Pediatric Infectious Disease

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VOLUME 5 , ISSUE 2 ( April-June, 2023 ) > List of Articles

Original Article

Profile of Multisystem Inflammatory Syndrome in Children Related to COVID-19: A Multicentric Study from South India

Sagar Bhattad, Ramya Sadashiva, Rachna S Mohite, Karthik Arigela, Syed M Naushad, Jeeson Unni, Rajappan Pillai, Gladys Cyril, George Paul, Sathish Kumar, Manjula Anand, Vinitha Anirudhan, Sujatha Thyagarajan, Sangeetha Budur, Sindhu Malvel, Jyothi Raghuram, Srinivasa Murthy, Lathiesh Kumar, Chetan Ginigeri

Keywords : Anti-severe complication of severe acute respiratory syndrome coronavirus 2 antibodies, Coronavirus disease 2019, Intravenous immunoglobulin, Multisystem inflammatory syndrome in children, Myocardial dysfunction, Kawasaki disease

Citation Information : Bhattad S, Sadashiva R, Mohite RS, Arigela K, Naushad SM, Unni J, Pillai R, Cyril G, Paul G, Kumar S, Anand M, Anirudhan V, Thyagarajan S, Budur S, Malvel S, Raghuram J, Murthy S, Kumar L, Ginigeri C. Profile of Multisystem Inflammatory Syndrome in Children Related to COVID-19: A Multicentric Study from South India. Pediatr Inf Dis 2023; 5 (2):37-41.

DOI: 10.5005/jp-journals-10081-1390

License: CC BY-NC 4.0

Published Online: 30-06-2023

Copyright Statement:  Copyright © 2023; The Author(s).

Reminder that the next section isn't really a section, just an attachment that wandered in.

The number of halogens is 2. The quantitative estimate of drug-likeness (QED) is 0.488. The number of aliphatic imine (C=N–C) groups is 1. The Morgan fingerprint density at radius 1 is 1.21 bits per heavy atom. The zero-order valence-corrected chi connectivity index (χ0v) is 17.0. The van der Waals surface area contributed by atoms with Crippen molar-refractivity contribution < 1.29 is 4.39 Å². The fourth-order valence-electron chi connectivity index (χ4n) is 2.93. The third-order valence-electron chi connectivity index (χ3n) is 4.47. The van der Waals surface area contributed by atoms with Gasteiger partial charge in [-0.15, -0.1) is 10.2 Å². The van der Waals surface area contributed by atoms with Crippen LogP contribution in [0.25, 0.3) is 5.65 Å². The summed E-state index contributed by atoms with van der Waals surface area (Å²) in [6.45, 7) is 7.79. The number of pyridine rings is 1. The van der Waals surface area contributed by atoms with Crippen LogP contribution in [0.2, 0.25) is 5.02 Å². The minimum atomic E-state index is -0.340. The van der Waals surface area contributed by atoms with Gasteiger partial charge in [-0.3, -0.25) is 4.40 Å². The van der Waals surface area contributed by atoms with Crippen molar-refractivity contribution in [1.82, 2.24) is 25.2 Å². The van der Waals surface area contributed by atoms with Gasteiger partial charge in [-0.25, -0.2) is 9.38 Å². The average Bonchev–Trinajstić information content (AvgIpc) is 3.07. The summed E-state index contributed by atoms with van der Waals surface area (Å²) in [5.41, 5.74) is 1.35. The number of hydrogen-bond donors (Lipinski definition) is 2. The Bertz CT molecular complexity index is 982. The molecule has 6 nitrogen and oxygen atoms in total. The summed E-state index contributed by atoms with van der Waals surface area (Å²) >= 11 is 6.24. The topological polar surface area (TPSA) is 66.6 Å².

Multisystem inflammatory syndrome in children (MIS-C) is a severe complication of severe acute respiratory syndrome coronavirus 2 (SARS-CoV-2) infection associated with significant morbidity and can be fatal if left unrecognized. A retrospective multicentric study was carried out at five tertiary care centers in South India, to evaluate the clinical profile of children admitted with MIS-C associated with SARS-CoV-2 infection. Cases of MIS-C diagnosed during October 2020 to December 2021 were included. Diagnosis of MIS-C was based on World Health Organization (WHO) criteria. All children underwent echocardiography at admission, discharge, and 4–6 weeks of follow-up. Children with MIS-C were treated with intravenous immunoglobulin (IVIG) and/or steroids. We compared younger children (<5 years of age) with older ones to determine if age at presentation could predict severity in children with MIS-C. A total of 81 children were diagnosed to have MIS-C during the study period. The mean age of presentation was 6.8 years. Around 29.6% of the children had a shock at admission and 54.3% had myocardial dysfunction. The average duration of a pediatric intensive care unit (PICU) stay was 6.6 days. Anti-SARS-CoV-2 antibodies were found to be positive in 75.3% of patients. Children with high N-terminal prohormone of brain natriuretic peptide (NT-proBNP) had more severe presentations. All children responded promptly to IVIG and steroids and the mortality was 0%. No difference was noted in terms of outcome between younger (<5 years) and older children. A significant proportion of children with MIS-C present with shock and myocardial dysfunction. Anti-SARS-CoV-2 antibodies were positive in 75% of children whose primary infection went unnoticed. We hereby report one of the largest cohorts of MIS-C patients from the Indian subcontinent.

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